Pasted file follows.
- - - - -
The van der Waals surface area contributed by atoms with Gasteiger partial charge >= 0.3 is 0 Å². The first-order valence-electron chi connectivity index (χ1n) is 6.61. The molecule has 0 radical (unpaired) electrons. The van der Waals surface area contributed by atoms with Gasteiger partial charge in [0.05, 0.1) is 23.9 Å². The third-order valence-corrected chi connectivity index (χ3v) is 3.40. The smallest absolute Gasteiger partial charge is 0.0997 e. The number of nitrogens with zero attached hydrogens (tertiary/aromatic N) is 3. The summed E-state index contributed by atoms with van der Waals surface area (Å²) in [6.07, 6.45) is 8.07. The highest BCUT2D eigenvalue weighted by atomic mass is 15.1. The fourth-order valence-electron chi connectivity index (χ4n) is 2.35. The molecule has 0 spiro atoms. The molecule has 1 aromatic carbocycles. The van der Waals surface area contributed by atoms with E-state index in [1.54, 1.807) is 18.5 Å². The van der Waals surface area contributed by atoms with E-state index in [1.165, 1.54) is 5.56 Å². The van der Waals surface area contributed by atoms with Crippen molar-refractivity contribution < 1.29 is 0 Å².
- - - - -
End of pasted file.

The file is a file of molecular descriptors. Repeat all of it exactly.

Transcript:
The van der Waals surface area contributed by atoms with Gasteiger partial charge >= 0.3 is 0 Å². The first-order valence-electron chi connectivity index (χ1n) is 6.61. The molecule has 0 radical (unpaired) electrons. The van der Waals surface area contributed by atoms with Gasteiger partial charge in [0.05, 0.1) is 23.9 Å². The third-order valence-corrected chi connectivity index (χ3v) is 3.40. The smallest absolute Gasteiger partial charge is 0.0997 e. The number of nitrogens with zero attached hydrogens (tertiary/aromatic N) is 3. The summed E-state index contributed by atoms with van der Waals surface area (Å²) in [6.07, 6.45) is 8.07. The highest BCUT2D eigenvalue weighted by atomic mass is 15.1. The fourth-order valence-electron chi connectivity index (χ4n) is 2.35. The molecule has 0 spiro atoms. The molecule has 1 aromatic carbocycles. The van der Waals surface area contributed by atoms with E-state index in [1.54, 1.807) is 18.5 Å². The van der Waals surface area contributed by atoms with E-state index in [1.165, 1.54) is 5.56 Å². The van der Waals surface area contributed by atoms with Crippen molar-refractivity contribution < 1.29 is 0 Å².